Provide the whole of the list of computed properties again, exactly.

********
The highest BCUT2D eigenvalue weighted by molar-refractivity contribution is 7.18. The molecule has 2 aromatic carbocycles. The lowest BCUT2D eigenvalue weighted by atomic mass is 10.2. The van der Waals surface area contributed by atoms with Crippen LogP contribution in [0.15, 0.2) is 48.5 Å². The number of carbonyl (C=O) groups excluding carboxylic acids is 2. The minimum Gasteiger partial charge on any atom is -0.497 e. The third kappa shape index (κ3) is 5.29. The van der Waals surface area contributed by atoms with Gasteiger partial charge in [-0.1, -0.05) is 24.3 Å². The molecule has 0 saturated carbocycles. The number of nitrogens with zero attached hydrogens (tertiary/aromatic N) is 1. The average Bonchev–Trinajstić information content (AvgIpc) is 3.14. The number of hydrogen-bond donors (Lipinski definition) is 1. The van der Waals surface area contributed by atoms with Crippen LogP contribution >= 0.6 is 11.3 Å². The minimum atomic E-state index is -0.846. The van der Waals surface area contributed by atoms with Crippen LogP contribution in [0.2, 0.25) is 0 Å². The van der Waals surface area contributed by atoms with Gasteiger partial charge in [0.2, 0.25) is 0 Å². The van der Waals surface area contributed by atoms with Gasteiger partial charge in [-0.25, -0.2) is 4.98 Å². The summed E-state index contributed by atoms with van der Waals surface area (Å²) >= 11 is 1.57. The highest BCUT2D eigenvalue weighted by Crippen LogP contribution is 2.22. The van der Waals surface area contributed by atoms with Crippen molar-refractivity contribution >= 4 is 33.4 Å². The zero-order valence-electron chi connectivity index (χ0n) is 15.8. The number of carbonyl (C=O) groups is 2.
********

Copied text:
The highest BCUT2D eigenvalue weighted by molar-refractivity contribution is 7.18. The molecule has 2 aromatic carbocycles. The lowest BCUT2D eigenvalue weighted by atomic mass is 10.2. The van der Waals surface area contributed by atoms with Crippen LogP contribution in [0.15, 0.2) is 48.5 Å². The number of carbonyl (C=O) groups excluding carboxylic acids is 2. The minimum Gasteiger partial charge on any atom is -0.497 e. The third kappa shape index (κ3) is 5.29. The van der Waals surface area contributed by atoms with Gasteiger partial charge in [-0.1, -0.05) is 24.3 Å². The molecule has 0 saturated carbocycles. The number of nitrogens with zero attached hydrogens (tertiary/aromatic N) is 1. The average Bonchev–Trinajstić information content (AvgIpc) is 3.14. The number of hydrogen-bond donors (Lipinski definition) is 1. The van der Waals surface area contributed by atoms with Crippen LogP contribution >= 0.6 is 11.3 Å². The minimum atomic E-state index is -0.846. The van der Waals surface area contributed by atoms with Crippen LogP contribution in [0.2, 0.25) is 0 Å². The van der Waals surface area contributed by atoms with Gasteiger partial charge in [0.2, 0.25) is 0 Å². The van der Waals surface area contributed by atoms with Gasteiger partial charge in [-0.25, -0.2) is 4.98 Å². The summed E-state index contributed by atoms with van der Waals surface area (Å²) >= 11 is 1.57. The highest BCUT2D eigenvalue weighted by Crippen LogP contribution is 2.22. The van der Waals surface area contributed by atoms with Crippen molar-refractivity contribution >= 4 is 33.4 Å². The zero-order valence-electron chi connectivity index (χ0n) is 15.8. The number of carbonyl (C=O) groups is 2.